This is the first of two posts inspired by a session at PodCamp Pittsburgh 3, a session with various Rustbelt Bloggers about ways to promote the secretly thriving cities in the region. The idea: give readers a glimpse into your neighborhood. Tell them what happens in your town or your area. Explain what makes it special to you and why it could be special for them. Because this idea was proposed just one day before The Wife and I closed on the house, I thought the only appropriate thing to do would be to write two posts, one about Butler, where I had lived since late 1994, and one about Brighton Heights, where I’ve lived for the last two weeks.
So we have this — Neighborhoodwalk, Part One: Butler.
I moved to Butler in 1994. I learned a couple things very quickly: 1) There is no easy way to get from Butler to Pittsburgh, and 2) That’s OK for many of the people who lived in Butler.
Here’s a story that was told to me by Mrs. Crappy, shortly after she moved back to Butler after a year in Kokomo, Indiana. The grandfather of her ex-boyfriend, a native of Butler, once asked her why they were always running off to Pittsburgh. He said he had been to Pittsburgh exactly twice — when he left to fight in World War II and when he came home.
“I don’t know why you kids have to go to Pittsburgh all the time,” he said. “We have everything we need right here in Butler.”
I don’t think I could agree with that statement completely, but I can see Grandpa’s point. There’s plenty going on in Butler to sustain you — and if you somehow find it lacking, its proximity to Pittsburgh helps as well.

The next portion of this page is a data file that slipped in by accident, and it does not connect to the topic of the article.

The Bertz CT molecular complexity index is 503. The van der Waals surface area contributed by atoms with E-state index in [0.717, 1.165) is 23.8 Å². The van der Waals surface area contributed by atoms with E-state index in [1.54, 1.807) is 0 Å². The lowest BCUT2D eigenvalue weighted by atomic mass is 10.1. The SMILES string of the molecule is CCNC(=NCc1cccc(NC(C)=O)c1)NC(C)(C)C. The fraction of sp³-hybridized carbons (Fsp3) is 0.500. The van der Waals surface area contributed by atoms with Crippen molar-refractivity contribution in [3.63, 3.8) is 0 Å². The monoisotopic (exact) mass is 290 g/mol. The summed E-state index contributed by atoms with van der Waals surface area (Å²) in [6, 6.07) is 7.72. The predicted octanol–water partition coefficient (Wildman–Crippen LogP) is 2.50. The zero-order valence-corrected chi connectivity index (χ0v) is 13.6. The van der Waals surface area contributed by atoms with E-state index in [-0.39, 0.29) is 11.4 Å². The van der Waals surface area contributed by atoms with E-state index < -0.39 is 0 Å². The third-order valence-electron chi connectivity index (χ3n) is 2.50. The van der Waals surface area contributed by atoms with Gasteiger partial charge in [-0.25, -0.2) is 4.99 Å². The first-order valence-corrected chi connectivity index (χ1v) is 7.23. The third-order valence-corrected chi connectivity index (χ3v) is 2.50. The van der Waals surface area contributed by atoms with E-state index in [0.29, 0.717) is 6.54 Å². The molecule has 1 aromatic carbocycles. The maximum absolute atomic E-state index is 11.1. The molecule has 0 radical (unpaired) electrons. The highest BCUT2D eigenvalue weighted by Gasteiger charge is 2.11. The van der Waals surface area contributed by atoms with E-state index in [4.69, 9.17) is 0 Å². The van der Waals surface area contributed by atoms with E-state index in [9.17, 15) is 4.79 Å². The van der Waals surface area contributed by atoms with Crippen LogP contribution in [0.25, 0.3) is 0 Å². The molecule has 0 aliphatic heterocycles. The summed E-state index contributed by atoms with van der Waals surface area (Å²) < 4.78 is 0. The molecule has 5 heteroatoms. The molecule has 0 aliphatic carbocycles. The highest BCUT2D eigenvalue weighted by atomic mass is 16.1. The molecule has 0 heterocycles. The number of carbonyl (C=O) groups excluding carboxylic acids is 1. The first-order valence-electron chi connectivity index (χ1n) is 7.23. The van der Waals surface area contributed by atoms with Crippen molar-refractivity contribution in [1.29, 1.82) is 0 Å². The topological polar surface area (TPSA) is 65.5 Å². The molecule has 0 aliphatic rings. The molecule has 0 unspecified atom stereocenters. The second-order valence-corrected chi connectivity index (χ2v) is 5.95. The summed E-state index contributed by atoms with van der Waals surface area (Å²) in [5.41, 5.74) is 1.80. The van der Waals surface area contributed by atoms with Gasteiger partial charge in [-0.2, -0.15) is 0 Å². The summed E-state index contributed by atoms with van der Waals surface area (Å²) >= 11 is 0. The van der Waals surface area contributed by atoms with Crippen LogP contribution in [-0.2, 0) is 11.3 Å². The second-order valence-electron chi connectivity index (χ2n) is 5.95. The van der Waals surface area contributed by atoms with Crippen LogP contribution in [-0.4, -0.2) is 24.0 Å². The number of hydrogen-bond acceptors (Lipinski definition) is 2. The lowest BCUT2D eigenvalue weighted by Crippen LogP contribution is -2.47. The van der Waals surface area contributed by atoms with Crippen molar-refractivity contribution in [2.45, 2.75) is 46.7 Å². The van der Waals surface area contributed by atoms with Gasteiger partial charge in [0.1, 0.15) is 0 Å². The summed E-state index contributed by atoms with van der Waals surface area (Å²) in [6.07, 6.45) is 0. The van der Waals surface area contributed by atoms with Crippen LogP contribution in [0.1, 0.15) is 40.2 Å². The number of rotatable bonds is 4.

I lived there for 14 years. It’s not a large town — maybe 15,000 or so in the city proper — but it still manages to feel urban. We lived just a couple blocks from Main Street, which put us within walking distance of restaurants, bars, a movie theater (for a while, anyway), the community theater, our YMCA, a grocery store and even work. To walk that short distance, you strolled along tree-lined streets and among some beautiful old homes.
With a couple of brief exceptions, we had great neighbors on Franklin Street. The apartment in the house next door to ours especially seemed to attract good people — the family with two young kids who helped us pick music for our wedding; the contractor who went through a series of girlfriends until he met the women who was an ER nurse at Butler Memorial (we knew she was the one before he did); the people who live there now were also great neighbors, and their dogs provided endless entertainment for both The Wife and Miles.
Butler weathered the economic storm fairly well — one of its two big mills never closed, although its a significantly smaller operation that it was just a few years ago, when I was covering business for the local paper. Main Street businesses came and went, but there were never that many vacant storefronts. And the latest revitalization effort — one of several that have started in the time I lived there — seems to be in good shape; there are smart, dedicated people involved this time around, and the politicians seem to be willing to actually let them run the show.
Butler was comfortable to me. I always felt as though I fit in there, whether I was talking to sources for work, meeting The Wife at Natili’s North for lunch or just sitting on our apartment’s lovely little porch on a summer night, with a beer, a book and the radio playing a baseball game.
Butler was home, for a long time. While I’m thrilled to be in our new house, in a new city, the 14 years I spent in Butler will stay with me, even as we move on to bigger things.